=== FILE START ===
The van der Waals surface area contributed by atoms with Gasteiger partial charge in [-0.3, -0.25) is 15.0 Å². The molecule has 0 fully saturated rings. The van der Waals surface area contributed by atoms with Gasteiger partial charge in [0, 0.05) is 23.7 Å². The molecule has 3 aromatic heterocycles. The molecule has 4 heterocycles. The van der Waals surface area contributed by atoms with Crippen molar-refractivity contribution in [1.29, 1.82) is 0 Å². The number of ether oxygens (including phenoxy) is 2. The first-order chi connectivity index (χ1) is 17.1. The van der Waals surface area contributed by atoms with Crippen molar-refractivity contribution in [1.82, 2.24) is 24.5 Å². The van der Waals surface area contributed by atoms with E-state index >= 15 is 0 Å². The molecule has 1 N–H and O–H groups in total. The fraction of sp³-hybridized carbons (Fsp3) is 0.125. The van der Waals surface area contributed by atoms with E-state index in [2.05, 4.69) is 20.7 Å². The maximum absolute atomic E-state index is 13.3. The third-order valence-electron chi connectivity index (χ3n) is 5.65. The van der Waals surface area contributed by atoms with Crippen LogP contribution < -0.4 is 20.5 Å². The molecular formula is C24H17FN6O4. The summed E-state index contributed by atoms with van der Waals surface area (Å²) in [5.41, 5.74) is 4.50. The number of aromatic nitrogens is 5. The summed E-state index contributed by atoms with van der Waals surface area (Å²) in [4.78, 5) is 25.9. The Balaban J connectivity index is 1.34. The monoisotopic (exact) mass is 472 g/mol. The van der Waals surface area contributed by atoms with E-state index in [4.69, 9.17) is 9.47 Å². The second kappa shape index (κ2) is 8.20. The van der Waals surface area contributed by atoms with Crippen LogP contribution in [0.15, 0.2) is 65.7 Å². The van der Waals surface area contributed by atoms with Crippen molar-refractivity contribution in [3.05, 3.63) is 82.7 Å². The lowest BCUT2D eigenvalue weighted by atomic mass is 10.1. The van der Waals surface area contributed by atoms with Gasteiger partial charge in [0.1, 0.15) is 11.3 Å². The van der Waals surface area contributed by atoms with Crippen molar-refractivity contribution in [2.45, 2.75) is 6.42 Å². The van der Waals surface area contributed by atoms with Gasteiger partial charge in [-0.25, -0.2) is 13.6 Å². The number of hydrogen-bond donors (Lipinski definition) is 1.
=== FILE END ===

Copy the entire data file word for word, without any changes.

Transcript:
The van der Waals surface area contributed by atoms with Gasteiger partial charge in [-0.3, -0.25) is 15.0 Å². The molecule has 0 fully saturated rings. The van der Waals surface area contributed by atoms with Gasteiger partial charge in [0, 0.05) is 23.7 Å². The molecule has 3 aromatic heterocycles. The molecule has 4 heterocycles. The van der Waals surface area contributed by atoms with Crippen molar-refractivity contribution in [1.29, 1.82) is 0 Å². The number of ether oxygens (including phenoxy) is 2. The first-order chi connectivity index (χ1) is 17.1. The van der Waals surface area contributed by atoms with Crippen molar-refractivity contribution in [1.82, 2.24) is 24.5 Å². The van der Waals surface area contributed by atoms with E-state index >= 15 is 0 Å². The molecule has 1 N–H and O–H groups in total. The fraction of sp³-hybridized carbons (Fsp3) is 0.125. The van der Waals surface area contributed by atoms with E-state index in [2.05, 4.69) is 20.7 Å². The maximum absolute atomic E-state index is 13.3. The third-order valence-electron chi connectivity index (χ3n) is 5.65. The van der Waals surface area contributed by atoms with Crippen LogP contribution < -0.4 is 20.5 Å². The molecular formula is C24H17FN6O4. The summed E-state index contributed by atoms with van der Waals surface area (Å²) in [5.41, 5.74) is 4.50. The number of aromatic nitrogens is 5. The summed E-state index contributed by atoms with van der Waals surface area (Å²) in [4.78, 5) is 25.9. The Balaban J connectivity index is 1.34. The monoisotopic (exact) mass is 472 g/mol. The van der Waals surface area contributed by atoms with E-state index in [4.69, 9.17) is 9.47 Å². The second kappa shape index (κ2) is 8.20. The van der Waals surface area contributed by atoms with Crippen LogP contribution in [0.15, 0.2) is 65.7 Å². The van der Waals surface area contributed by atoms with Crippen molar-refractivity contribution in [3.05, 3.63) is 82.7 Å². The lowest BCUT2D eigenvalue weighted by atomic mass is 10.1. The van der Waals surface area contributed by atoms with Gasteiger partial charge in [0.1, 0.15) is 11.3 Å². The van der Waals surface area contributed by atoms with Crippen molar-refractivity contribution in [2.45, 2.75) is 6.42 Å². The van der Waals surface area contributed by atoms with Gasteiger partial charge in [-0.25, -0.2) is 13.6 Å². The number of hydrogen-bond donors (Lipinski definition) is 1.